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Homeland Security

listenSecuring Cyberspace
President Bush appointed Richard Clarke to oversee the safety of the nation's computer networks. NPR's Larry Abramson reports for Morning Edition on the effort to secure cyberspace. Oct. 10, 2001.

listenThe Politics of Security
NPR's Don Gonyea reports for All Things Considered on the task facing the new director of homeland security, Tom Ridge, and the difficulty of coordinating some 40 agencies over which he has no statutory power or budget authority. Oct. 9, 2001.

searchMore radio coverage on the U.S. politics surrounding America's response to and recovery from the Sept. 11 attacks.

Photo: Reuters

President Bush meets with Tom Ridge, the new director of homeland security, in the Oval Office.
Photo: Reuters © 2001

President Bush this week formally appointed former Pennsylvania Gov. Tom Ridge to run the newly created Office of the Director of Homeland Security, sending his close friend into the confusing and often rancorous turf battles of the federal bureaucracy, but without giving him much power to face the enormous challenges the job will present.

Bush also named two men to senior administration positions to help in the battle against terrorism. Retired four-star Army Gen. Wayne A. Downing is the new counterterrorism deputy at the National Security Council. Richard A. Clarke, who has worked for three presidents, was named special adviser to the president for cyberspace security.

The men will report directly to both Ridge and National Security Adviser Condoleezza Rice.

Downing spent 34 years in the Army, where he trained Army Rangers and eventually ran the Special Operations Command. Clarke, who worked in the State Department and the National Security Council for presidents Reagan, Bush and Clinton, was the national counterterrorism coordinator in Clinton's White House.

The men's duties are still not spelled out formally, and the lines of authority are less than clear. Each man faces immense challenges. Downing will help Ridge try to coordinate activities among several dozen federal agencies and departments involved in fighting terrorism. But with a small staff, no special powers, and an unknown budget, the office may have little clout among entrenched bureaucracies. In that way, it could become something like the office of the drug czar, which historically has been criticized as being a figurehead position. The Senate is considering whether to bestow more strength on Ridge's office, but in the meantime, it seems that the most powerful weapon in his arsenal is his friendship with the president.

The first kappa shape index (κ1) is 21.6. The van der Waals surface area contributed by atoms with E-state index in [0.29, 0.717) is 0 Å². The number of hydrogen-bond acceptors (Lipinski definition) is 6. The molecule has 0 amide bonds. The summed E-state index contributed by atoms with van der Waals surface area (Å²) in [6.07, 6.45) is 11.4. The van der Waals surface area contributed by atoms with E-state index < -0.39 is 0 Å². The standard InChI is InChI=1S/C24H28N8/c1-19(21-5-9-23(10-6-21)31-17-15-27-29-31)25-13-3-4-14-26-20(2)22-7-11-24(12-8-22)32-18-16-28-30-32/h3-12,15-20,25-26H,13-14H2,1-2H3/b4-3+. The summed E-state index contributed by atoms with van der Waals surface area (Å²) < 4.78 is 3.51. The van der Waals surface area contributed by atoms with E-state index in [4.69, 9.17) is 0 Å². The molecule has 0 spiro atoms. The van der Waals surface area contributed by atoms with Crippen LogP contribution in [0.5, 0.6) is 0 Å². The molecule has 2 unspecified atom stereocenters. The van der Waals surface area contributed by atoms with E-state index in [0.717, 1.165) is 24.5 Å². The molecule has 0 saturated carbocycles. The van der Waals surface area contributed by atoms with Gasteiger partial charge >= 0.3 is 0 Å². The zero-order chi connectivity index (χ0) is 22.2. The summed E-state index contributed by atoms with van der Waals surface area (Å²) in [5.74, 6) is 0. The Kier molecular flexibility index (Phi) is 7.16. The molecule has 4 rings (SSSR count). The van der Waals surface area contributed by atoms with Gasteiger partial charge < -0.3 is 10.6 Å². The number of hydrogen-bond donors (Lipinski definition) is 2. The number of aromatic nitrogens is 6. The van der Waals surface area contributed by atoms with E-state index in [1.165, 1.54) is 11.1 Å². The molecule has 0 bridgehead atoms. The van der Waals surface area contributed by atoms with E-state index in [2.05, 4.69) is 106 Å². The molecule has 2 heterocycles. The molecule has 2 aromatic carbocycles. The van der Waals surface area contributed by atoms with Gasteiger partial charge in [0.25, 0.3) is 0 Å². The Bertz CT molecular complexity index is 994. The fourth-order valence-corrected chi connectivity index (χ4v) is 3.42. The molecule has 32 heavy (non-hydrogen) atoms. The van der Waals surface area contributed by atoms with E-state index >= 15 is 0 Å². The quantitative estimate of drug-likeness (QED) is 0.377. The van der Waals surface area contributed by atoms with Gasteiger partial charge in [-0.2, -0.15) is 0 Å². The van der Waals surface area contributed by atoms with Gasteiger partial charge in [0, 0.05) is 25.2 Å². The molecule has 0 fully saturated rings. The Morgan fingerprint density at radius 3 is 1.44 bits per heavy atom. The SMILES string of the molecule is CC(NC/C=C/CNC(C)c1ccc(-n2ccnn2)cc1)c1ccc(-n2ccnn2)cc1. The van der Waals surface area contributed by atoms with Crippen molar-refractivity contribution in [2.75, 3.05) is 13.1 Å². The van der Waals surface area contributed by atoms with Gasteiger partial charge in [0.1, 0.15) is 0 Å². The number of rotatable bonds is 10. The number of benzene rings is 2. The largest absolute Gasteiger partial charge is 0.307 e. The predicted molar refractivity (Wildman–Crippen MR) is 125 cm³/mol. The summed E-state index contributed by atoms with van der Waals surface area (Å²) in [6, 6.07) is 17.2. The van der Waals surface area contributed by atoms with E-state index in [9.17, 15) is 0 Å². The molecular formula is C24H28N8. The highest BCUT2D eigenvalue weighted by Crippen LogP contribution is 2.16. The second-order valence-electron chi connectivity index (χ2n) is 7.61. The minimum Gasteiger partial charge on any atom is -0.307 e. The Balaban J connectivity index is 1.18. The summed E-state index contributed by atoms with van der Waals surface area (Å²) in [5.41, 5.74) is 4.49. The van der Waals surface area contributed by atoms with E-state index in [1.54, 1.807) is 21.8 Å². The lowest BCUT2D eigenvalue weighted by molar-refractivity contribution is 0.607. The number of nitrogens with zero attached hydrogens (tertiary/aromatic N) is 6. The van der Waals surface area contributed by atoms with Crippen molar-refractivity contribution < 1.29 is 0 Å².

Clarke's job is clearer -- but it will be no less challenging. He must work in the largely unregulated world of the Internet. Like Ridge and Downing, he'll have to employ his diplomatic skills to get cooperation from organizations with widely divergent interests -- in this case, private companies.

The biggest threat online comes from computer viruses, and Clarke will have to persuade software makers to change the way they create their products. Software is created for convenience and ease of use, not security. When security holes are found -- often by malicious people spreading viruses or cracking computer networks -- they are patched after the fact. Clarke will try to get software makers like Microsoft to start thinking more about security from the beginning, even if it comes at the cost of some convenience for users.